It was during my very first college admissions interview that I started questioning one of my strong held beliefs and assumptions.
At the beginning of summer, I started touring east coast colleges, and at one, which shall remain nameless, I had my very first college interview. The school’s representative and I had a pleasant conversation about my academics, hobbies, and interests. As we talked, I told her about my recent research project on Cold War era toys, specifically the Barbie doll, and my summer reading book, Flatland: A Romance of Many Dimension by Edwin A. Abbott (which I highly recommend), and its interesting portrayal of the caste system and women in Victorian England. However, what she said next caught me completely off guard.
“So, you’ve talked a bit about women’s issues. Would you say you’re a feminist?”
It’s a loaded question. What does it even mean to be a feminist? In my very limited experience with the idea of feminism, I found a very harsh, negative connotation, so never had I even considered myself a feminist. According to the Huffington Post, a study by the University of Toronto suggested that the most common words associated with “typical feminist” are “man-hating” and “unhygienic” which doesn’t lend itself well to a positive connotation. Throughout history, it’s been a major social issue.
Personally when I thought of feminism, I thought of 1940’s Rosie the Riveter showing off her guns, Betty Friedan’s The Feminine Mystique, and the 1960’s “Burn the Bra” movement. While Rosie the Riveter was technically government propaganda, nothing else has so timelessly encouraged women to roll up their sleeves and get down to business like Rosie. She stands as a reminder of the past and encouragement for the future to women who channel her power through the pose. Betty Friedan’s The Feminine Mystique brought about a changing view of women’s roles. Friedan explored the dissatisfaction of the common housewife who lived up to the “ideal”. The book ignited a revolutionary perspective on women and is often thought to be the reason for the second wave of feminism. The “Burn the Bra” movement, as a result, had very different implications in society. Although women weren’t constantly burning bras, the feminist movement became a very serious, even threatening, movement which was unlike anything the feminist movement had seen before.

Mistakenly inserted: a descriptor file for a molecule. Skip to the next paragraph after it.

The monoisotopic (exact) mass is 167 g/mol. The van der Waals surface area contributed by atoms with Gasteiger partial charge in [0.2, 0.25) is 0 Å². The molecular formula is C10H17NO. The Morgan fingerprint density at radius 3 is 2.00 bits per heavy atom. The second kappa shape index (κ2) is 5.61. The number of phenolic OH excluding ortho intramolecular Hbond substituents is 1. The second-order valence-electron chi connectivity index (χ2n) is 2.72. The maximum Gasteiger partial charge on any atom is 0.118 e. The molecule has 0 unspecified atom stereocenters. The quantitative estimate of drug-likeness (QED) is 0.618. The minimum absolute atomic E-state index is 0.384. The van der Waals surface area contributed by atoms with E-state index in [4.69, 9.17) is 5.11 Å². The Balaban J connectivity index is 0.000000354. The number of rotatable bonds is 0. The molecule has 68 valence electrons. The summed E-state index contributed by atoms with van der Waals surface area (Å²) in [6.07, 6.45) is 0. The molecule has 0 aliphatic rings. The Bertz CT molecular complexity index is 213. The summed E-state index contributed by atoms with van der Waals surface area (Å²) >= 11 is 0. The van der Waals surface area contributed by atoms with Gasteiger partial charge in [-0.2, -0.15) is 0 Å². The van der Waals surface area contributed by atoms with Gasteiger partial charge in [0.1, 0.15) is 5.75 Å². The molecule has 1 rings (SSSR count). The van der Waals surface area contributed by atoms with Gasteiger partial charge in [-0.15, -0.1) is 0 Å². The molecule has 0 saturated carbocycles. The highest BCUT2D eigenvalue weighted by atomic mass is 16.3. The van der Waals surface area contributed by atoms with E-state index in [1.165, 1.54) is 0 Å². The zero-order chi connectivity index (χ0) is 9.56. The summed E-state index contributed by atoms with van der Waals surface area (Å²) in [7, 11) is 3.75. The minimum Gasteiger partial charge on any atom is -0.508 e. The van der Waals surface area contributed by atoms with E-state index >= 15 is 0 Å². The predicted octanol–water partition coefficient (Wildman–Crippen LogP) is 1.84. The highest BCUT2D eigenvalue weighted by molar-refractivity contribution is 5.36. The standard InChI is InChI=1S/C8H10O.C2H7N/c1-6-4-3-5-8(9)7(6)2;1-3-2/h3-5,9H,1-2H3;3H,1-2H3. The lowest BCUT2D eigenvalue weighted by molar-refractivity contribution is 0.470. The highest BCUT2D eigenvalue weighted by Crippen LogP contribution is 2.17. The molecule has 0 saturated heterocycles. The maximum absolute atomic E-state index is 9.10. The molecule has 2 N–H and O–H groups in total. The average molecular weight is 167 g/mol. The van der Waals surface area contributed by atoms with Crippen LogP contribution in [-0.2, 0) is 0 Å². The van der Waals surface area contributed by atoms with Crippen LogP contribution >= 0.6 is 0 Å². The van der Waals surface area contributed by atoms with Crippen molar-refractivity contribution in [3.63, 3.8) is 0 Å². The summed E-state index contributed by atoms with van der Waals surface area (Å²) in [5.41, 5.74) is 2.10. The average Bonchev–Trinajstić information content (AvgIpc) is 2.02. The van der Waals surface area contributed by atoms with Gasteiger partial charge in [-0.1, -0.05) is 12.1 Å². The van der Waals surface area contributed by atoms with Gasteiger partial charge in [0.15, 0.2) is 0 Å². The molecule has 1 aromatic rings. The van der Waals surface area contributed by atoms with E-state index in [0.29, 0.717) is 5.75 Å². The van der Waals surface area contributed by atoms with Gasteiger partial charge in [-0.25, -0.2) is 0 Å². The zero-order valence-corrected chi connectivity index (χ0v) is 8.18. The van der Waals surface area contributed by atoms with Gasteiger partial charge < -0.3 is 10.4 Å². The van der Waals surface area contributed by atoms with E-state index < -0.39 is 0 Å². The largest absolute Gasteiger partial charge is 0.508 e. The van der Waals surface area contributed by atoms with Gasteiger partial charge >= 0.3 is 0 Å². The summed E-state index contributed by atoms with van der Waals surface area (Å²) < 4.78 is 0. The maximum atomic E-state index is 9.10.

While the prominence of feminism moderately died down since the 60s and 70s, social media users will notice the increasing presence of feminism, blatant or not, through news articles, viral videos, and trending hashtags. Hilary Clinton, thought to be a possible presidential candidate, expressed at the beginning of summer that she is a feminist, redefining the idea from “man-hating,” as many now see it, to supporting equal rights for men and women, specifically in regard to the gender wage gap. Another woman, Emma Watson, stepped into the political limelight this summer at the United Nations, launching the UN’s “HeForShe” campaign. The movement, encouraging men and inadvertent feminists to band together, strives to bring gender equality to the world with equal pay, education, and opportunity. Watson presents it as a social issue affecting not only women and girls, but also men and boys. She implores listeners not classify an idea simply by a name, but rather by the idea itself.
Clearly, while the idea of feminism hasn’t necessarily changed drastically since the 1940s, or even the 1840’s and the Seneca Falls Convention, the way women have approached inequality has. From the dissatisfaction of women, to pyrotechnics, to the empowerment of men and women, feminism has evolved as a social issue.
Looking back, I wish that at my interview, I understood feminism as I do now. The innocence of my answer is nothing in which I will ever take pride, and now, I do consider myself a feminist. However, the big question is, what does this have to do with politics – it’s a social issue, right? In the end, perhaps, but now I know it’s about how women and men treat each other. While the equal rights movement has come a fair distance from 70 years ago, there is still a lot of work ahead. Still, social reform is a high hurdle, so perhaps, in order to change the social climate, we need people like Hilary Clinton and Emma Watson to help change the political climate as well. While feminism hasn’t always been widespread political issue, perhaps it should be.